It’s not often I replay games, but when my sister asked for something to play together, I suggested The Legend of Zelda: Breath of the Wild. More than two years had passed since I completed Link’s adventure on my own, and I wanted her to experience it ahead of the recently-announced sequel. Let me recount all the ways I led her astray during her adventures in Hyrule.
I enjoyed my second Breath of the Wild adventure more than my first. It’s probably more accurate to say that I enjoyed it in different ways. The first time I played the Nintendo Switch’s 2017 game, and experienced all the strange and wonderful secrets Hyrule had to offer, it was eye-opening.
This time with my sister, and armed with pre-knowledge of all to expect, I got to watch someone else be enthralled and listen to differing opinions on certain aspects of the game. It was interesting observing her approaches to tackling Hyrule’s various locations (even if I may have influenced her play-style somewhat, in some instances).
I had forgotten so many little details and saw new ones I had previously missed. I can truly say that I came away with a deeper appreciation of the game’s world by the time we were done. But most importantly, I got to watch my sister’s priceless reactions to some of the game’s weirder moments—some of them I wilfully led her to find.
My sister and I have an excellent relationship. We rarely fight or have any sort of sibling rivalry. However, when I was presented with the opportunity to have a little fun at her expense in Breath of the Wild, I took it.
I’m not a terrible person. I just really enjoyed getting the controller thrown at me, sometimes.
It’s not often my sister plays games on her own, and she especially dislikes the combat aspect to most of them. Exploring and building in games such as Dragon Quest Builders, Harvest Moon and Stardew Valley are more her speed.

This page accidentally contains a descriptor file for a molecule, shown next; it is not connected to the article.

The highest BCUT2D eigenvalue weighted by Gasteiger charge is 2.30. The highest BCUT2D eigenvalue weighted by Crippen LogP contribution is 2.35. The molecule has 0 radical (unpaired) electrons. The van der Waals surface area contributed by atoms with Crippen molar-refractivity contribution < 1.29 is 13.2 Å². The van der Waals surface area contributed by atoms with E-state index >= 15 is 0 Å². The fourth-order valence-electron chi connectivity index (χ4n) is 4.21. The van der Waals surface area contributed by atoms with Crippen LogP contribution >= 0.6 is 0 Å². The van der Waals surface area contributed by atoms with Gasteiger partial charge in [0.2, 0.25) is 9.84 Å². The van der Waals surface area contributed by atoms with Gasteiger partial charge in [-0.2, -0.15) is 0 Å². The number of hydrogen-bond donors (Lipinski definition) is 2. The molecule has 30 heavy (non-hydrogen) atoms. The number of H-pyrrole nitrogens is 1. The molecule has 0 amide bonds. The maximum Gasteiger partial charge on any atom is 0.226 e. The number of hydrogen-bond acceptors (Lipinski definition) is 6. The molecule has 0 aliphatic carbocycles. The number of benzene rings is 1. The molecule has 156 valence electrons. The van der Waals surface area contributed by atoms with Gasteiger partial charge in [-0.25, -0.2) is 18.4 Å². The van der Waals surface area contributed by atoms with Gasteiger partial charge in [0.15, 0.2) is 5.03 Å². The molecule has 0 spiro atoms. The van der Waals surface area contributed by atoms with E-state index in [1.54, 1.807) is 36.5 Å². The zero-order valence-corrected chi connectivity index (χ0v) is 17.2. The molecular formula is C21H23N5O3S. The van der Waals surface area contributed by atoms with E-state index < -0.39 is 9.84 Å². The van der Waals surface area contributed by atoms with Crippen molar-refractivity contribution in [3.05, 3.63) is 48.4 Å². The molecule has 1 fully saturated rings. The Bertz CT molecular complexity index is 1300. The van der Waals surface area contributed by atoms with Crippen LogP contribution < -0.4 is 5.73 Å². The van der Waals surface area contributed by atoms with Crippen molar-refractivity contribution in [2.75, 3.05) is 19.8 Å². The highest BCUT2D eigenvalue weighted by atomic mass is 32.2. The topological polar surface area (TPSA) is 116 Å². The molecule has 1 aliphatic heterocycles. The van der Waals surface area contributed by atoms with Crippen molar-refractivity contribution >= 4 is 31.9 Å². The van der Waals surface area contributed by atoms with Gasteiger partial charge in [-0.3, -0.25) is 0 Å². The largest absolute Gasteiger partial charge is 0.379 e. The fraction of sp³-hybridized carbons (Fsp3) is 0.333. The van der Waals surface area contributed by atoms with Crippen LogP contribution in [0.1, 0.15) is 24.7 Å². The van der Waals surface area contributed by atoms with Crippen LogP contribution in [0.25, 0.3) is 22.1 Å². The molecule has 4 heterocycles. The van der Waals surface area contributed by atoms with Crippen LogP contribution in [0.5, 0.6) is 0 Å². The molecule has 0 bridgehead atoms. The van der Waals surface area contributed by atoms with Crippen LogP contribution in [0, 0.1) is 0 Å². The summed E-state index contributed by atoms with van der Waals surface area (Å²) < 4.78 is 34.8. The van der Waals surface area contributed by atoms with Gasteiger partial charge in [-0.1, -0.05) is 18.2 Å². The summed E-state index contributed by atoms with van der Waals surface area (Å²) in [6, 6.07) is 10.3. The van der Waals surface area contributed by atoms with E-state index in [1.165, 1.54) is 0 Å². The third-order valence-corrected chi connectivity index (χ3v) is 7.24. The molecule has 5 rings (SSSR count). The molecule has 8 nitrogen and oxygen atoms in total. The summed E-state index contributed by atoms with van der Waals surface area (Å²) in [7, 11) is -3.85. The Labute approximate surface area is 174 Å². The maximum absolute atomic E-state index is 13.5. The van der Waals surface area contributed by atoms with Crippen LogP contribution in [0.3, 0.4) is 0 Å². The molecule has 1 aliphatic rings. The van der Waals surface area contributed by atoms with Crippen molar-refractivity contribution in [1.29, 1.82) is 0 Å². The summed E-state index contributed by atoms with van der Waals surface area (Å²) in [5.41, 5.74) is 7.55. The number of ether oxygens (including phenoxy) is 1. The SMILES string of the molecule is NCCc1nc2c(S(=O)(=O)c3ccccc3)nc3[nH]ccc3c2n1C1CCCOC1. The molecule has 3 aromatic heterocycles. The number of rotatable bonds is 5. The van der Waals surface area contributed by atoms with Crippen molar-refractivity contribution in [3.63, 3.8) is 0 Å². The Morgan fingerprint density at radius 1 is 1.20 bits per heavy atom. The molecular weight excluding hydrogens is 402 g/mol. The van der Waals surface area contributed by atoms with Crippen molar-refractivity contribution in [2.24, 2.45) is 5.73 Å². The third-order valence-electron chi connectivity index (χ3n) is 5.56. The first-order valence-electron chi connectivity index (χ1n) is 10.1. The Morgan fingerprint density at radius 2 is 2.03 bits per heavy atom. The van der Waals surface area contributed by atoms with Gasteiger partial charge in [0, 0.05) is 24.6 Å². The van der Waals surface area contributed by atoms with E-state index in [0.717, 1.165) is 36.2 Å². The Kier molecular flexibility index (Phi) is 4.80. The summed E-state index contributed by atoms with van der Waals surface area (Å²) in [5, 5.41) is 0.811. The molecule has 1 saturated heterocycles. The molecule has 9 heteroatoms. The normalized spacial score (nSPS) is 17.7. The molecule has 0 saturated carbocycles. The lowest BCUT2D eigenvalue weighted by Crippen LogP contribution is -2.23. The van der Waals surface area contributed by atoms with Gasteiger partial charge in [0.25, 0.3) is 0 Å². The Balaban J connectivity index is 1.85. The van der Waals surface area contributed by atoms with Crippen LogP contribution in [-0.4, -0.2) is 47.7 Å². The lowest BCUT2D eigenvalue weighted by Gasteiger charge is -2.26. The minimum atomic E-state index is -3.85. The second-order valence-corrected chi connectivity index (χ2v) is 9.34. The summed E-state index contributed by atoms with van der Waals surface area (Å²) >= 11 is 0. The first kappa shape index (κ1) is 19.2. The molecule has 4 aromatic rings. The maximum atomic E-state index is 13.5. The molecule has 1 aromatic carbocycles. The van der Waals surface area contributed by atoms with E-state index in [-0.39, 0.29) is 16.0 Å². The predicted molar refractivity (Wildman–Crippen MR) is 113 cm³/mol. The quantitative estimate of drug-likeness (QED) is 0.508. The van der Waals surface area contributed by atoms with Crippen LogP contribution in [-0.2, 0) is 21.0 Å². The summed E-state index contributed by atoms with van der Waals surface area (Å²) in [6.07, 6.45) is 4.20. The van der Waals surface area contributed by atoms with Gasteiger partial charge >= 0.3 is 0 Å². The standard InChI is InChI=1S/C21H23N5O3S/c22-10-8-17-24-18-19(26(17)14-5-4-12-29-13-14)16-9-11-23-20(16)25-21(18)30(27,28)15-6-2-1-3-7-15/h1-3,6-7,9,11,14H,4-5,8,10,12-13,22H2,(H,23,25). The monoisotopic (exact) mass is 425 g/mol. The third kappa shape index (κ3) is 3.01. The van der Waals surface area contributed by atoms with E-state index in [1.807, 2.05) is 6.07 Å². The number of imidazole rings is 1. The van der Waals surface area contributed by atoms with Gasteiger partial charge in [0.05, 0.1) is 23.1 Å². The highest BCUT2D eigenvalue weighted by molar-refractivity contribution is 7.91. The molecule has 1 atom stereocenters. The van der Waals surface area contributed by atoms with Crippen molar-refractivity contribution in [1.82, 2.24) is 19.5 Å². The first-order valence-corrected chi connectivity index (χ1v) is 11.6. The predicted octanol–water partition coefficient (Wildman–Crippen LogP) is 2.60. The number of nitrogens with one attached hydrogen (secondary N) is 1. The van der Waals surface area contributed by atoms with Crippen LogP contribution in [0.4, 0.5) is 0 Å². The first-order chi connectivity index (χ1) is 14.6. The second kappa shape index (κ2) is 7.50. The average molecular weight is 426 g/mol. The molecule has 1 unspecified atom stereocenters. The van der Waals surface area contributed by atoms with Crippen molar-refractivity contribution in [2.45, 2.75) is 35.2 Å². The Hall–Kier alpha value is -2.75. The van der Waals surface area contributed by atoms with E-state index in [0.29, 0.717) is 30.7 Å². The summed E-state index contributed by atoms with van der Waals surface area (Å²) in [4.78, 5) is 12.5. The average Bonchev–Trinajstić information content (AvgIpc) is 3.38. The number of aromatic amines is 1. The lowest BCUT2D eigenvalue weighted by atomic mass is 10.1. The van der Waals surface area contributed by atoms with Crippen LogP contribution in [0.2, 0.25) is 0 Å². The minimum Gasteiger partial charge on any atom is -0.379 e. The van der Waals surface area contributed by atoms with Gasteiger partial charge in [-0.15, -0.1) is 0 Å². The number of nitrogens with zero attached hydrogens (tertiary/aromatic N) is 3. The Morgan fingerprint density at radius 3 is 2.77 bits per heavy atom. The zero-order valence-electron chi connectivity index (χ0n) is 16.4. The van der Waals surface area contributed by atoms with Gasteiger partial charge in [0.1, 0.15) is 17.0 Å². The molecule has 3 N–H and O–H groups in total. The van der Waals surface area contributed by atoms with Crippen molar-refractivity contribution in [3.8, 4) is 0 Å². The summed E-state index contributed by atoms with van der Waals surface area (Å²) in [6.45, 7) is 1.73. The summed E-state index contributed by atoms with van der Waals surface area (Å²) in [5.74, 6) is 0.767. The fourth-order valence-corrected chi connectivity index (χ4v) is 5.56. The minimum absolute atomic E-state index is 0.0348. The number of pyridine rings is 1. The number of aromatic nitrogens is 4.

This means I’m usually the one to fight most of the battles whenever we play adventure games together. In Breath of the Wild, it was no different. She did have the occasional laugh at setting bokoblins on fire from afar or shooting arrows at Octoroks.
For my part, I mostly kept quiet on all the things she’d find as she wandered across Hyrule. I didn’t want her experience to be ruined by spoilers, and initially, I believed I was being kind. And I was! My intentions were good, I swear.
But eventually, as we played through the early stages and I began to recall my adventures, I knew she’d start experiencing some dreadfully shocking things, which included lots of battles with Calamity Ganon’s forces.
And so, my secret keeping turned to wicked joy when I realised what was in store for her, and I looked forward to how she would react.
During my solo playthrough, the first time I had run into a blood moon — the game’s way of respawning enemies — I was safely indoors at a horse stable. My sister was less fortunate. “Keep going towards the field,” I told her, as I heard the all too familiar change in music whenever a blood moon approaches.
Granted, she was in no real danger when her first blood moon eventually arrived but she panicked and quickly handed me the controller. It was a glorious moment.
The controller hand-off happened a few times during her journey. My sister would happily be exploring some corner of Hyrule and unwittingly stumble upon a sleeping cyclops, the Hinox, or one of those Wizzrobe jerks (after dealing with those spell-casting wizards for a second playthrough, I can truly say these enemies are some of my most hated).
Inactive Guardians suddenly springing to life stressed her out every single time, and I may have smirked in each instance. To be fair, I was also nervous during my solo playthrough of Breath of Wild whenever those huge, deadly mechanical monsters came to life, too.
Quietly watching her fall into dangerous situations (and sometimes, actively encouraging her to explore perilous places) never got old during our 140 hours with Breath of the Wild.